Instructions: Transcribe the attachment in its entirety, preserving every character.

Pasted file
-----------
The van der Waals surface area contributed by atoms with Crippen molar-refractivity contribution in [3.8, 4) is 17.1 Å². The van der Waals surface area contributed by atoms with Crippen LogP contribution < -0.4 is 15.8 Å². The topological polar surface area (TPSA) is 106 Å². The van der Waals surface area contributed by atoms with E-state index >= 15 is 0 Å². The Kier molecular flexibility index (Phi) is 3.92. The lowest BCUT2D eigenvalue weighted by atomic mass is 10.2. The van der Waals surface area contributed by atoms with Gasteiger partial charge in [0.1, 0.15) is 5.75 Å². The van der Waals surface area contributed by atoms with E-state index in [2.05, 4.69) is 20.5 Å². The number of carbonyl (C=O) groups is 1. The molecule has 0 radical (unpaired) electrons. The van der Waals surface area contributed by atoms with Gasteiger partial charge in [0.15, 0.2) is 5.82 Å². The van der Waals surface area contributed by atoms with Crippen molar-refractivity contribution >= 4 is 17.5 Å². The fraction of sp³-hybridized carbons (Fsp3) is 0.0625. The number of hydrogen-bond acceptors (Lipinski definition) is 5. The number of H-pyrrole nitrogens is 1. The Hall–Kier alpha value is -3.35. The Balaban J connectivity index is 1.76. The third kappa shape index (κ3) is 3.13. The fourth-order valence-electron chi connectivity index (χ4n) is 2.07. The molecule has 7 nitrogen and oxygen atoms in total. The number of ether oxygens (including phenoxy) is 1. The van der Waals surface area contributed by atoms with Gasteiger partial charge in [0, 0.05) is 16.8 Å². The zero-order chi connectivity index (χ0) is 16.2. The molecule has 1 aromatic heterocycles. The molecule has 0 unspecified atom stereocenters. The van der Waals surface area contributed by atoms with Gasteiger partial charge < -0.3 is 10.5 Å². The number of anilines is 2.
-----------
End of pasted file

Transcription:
The van der Waals surface area contributed by atoms with Crippen molar-refractivity contribution in [3.8, 4) is 17.1 Å². The van der Waals surface area contributed by atoms with Crippen LogP contribution < -0.4 is 15.8 Å². The topological polar surface area (TPSA) is 106 Å². The van der Waals surface area contributed by atoms with E-state index >= 15 is 0 Å². The Kier molecular flexibility index (Phi) is 3.92. The lowest BCUT2D eigenvalue weighted by atomic mass is 10.2. The van der Waals surface area contributed by atoms with Gasteiger partial charge in [0.1, 0.15) is 5.75 Å². The van der Waals surface area contributed by atoms with E-state index in [2.05, 4.69) is 20.5 Å². The number of carbonyl (C=O) groups is 1. The molecule has 0 radical (unpaired) electrons. The van der Waals surface area contributed by atoms with Gasteiger partial charge in [0.15, 0.2) is 5.82 Å². The van der Waals surface area contributed by atoms with Crippen molar-refractivity contribution >= 4 is 17.5 Å². The fraction of sp³-hybridized carbons (Fsp3) is 0.0625. The number of hydrogen-bond acceptors (Lipinski definition) is 5. The number of H-pyrrole nitrogens is 1. The Hall–Kier alpha value is -3.35. The Balaban J connectivity index is 1.76. The third kappa shape index (κ3) is 3.13. The fourth-order valence-electron chi connectivity index (χ4n) is 2.07. The molecule has 7 nitrogen and oxygen atoms in total. The number of ether oxygens (including phenoxy) is 1. The van der Waals surface area contributed by atoms with Gasteiger partial charge in [0, 0.05) is 16.8 Å². The zero-order chi connectivity index (χ0) is 16.2. The molecule has 1 aromatic heterocycles. The molecule has 0 unspecified atom stereocenters. The van der Waals surface area contributed by atoms with Gasteiger partial charge < -0.3 is 10.5 Å². The number of anilines is 2.